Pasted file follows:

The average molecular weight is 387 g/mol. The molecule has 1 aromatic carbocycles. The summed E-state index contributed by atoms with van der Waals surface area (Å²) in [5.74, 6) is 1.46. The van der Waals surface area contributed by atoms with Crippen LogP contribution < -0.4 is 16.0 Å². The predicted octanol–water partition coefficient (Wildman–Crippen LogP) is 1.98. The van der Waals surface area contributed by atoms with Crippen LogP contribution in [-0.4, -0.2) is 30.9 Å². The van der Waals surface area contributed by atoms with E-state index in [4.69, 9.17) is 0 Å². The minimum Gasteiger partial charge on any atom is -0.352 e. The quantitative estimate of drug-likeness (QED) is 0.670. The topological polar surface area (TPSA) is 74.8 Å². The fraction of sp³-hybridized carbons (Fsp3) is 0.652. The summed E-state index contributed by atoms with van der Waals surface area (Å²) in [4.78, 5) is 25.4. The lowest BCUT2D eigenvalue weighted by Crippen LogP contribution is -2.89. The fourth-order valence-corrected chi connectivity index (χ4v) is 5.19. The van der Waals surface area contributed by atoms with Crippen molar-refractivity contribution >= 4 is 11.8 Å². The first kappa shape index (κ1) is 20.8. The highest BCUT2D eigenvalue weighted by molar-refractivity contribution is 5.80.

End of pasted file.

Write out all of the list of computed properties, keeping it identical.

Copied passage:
The average molecular weight is 387 g/mol. The molecule has 1 aromatic carbocycles. The summed E-state index contributed by atoms with van der Waals surface area (Å²) in [5.74, 6) is 1.46. The van der Waals surface area contributed by atoms with Crippen LogP contribution < -0.4 is 16.0 Å². The predicted octanol–water partition coefficient (Wildman–Crippen LogP) is 1.98. The van der Waals surface area contributed by atoms with Crippen LogP contribution in [-0.4, -0.2) is 30.9 Å². The van der Waals surface area contributed by atoms with E-state index in [4.69, 9.17) is 0 Å². The minimum Gasteiger partial charge on any atom is -0.352 e. The quantitative estimate of drug-likeness (QED) is 0.670. The topological polar surface area (TPSA) is 74.8 Å². The fraction of sp³-hybridized carbons (Fsp3) is 0.652. The summed E-state index contributed by atoms with van der Waals surface area (Å²) in [4.78, 5) is 25.4. The lowest BCUT2D eigenvalue weighted by Crippen LogP contribution is -2.89. The fourth-order valence-corrected chi connectivity index (χ4v) is 5.19. The van der Waals surface area contributed by atoms with Crippen molar-refractivity contribution >= 4 is 11.8 Å². The first kappa shape index (κ1) is 20.8. The highest BCUT2D eigenvalue weighted by molar-refractivity contribution is 5.80.